Apologies for coming across as hysterical. A stove glowing red in a VERY small cabin which was very obviously totally unsuitable would have that affect. 

Perhaps it's better not to care about safety

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4 minutes ago, cheshire~rose said:

Perhaps it's better not to care about safety

 

Perhaps it is better to keep some perspective.

 

Crossing the road is dangerous too. A degree of risk is what life is all about, Shirley. Managing the risk is what it's all about, not eliminating and avoiding every scrap of it. Stay in bed if this is your approach. 

 

 

 

 

 

 

 

 

 

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You know me well enough to know that's not my style. There was sufficient wrong with the stove in question (and it's fitting) for me to know it was a death trap. I couldn't imagine any way of making it safe for a boat based upon it being impossible to regulate. 

I would hate to think of anyone spending time and money trying to fit something that was later found to be totally inappropriate, especially if they paid with their life.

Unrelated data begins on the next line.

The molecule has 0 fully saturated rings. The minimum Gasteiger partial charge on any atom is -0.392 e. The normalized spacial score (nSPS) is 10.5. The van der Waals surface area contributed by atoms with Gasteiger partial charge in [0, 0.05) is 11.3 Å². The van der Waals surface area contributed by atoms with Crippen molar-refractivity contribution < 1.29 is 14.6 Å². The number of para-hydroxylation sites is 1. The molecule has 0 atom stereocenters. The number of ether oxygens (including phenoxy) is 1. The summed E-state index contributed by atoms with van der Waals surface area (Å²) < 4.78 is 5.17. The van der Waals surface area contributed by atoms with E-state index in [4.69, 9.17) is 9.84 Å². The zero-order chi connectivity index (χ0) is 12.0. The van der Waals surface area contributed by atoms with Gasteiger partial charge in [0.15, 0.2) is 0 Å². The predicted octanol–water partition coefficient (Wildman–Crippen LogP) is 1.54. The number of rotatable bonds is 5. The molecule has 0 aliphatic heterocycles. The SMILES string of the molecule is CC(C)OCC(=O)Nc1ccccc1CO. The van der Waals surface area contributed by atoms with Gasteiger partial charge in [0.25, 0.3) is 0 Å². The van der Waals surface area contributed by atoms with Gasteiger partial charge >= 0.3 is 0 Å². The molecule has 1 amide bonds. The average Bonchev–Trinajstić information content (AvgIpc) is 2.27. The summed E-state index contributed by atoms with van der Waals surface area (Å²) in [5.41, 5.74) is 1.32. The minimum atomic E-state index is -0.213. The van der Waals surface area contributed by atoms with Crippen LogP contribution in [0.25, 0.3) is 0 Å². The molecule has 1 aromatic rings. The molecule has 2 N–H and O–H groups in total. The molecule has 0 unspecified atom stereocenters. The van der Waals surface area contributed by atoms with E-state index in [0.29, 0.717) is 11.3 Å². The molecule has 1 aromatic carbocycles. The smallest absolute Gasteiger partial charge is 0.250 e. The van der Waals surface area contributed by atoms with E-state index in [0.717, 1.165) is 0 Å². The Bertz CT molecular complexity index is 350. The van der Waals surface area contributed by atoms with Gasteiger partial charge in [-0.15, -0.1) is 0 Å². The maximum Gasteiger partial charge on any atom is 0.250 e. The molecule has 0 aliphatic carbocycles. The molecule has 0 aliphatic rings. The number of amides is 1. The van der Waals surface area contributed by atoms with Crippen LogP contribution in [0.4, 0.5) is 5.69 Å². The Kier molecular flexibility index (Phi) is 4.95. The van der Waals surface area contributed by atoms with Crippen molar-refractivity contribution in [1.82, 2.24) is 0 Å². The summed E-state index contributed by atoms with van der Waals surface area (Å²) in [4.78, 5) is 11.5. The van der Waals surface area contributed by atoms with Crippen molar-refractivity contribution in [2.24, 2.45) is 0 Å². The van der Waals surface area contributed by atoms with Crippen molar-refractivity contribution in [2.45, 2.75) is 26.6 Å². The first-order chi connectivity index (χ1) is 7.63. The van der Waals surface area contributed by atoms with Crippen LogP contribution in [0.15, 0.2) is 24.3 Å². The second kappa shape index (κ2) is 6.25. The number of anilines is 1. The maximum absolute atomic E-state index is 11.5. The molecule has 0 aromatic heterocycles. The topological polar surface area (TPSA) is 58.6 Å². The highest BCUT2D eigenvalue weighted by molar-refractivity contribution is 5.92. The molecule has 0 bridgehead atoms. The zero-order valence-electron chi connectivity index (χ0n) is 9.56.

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I've had experience of these stoves, and they are just not at all suited for use on boats.

 

It is a very poorly constructed stove. There are lots of gaps in it which means whatever you will burn the thing will end up like a furnace. The one I used didnt leak any fumes in really it just pulled air in and took off. You could hear the thing roar with all the air getting in.

 

I used to have to throw a bucket full of ash over the actual fire / coal inside to try and calm it down, but then the thing would end up going out. Try and get brave and give it a poke? It would roar away again.

 

Far too much heat in a cabin, it would consume fuel at a great rate and then go out after a couple of hours so in the middle of a freeze I had to set my alarm to keep adding fuel through the night so we didnt freeze to death.

 

It has no fire bricks so radiates heat out like a bugger. And once the fire actually goes out, cools down rapidly so pretty much useless.

 

I would not use it and go for something boat worthy. The Boatman Stove by Northern Fabrications is a much safer bet. You will be asking for problems if you use that Pot Belly stove.

 

I think they are more suited to heat workshops where you can keep the thing going with chucking off cuts of timber in during your working day.

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21 minutes ago, Liam said:

I think they are more suited to heat workshops where you can keep the thing going with chucking off cuts of timber in during your working day.

Yup, that’s exactly what they’re intended for.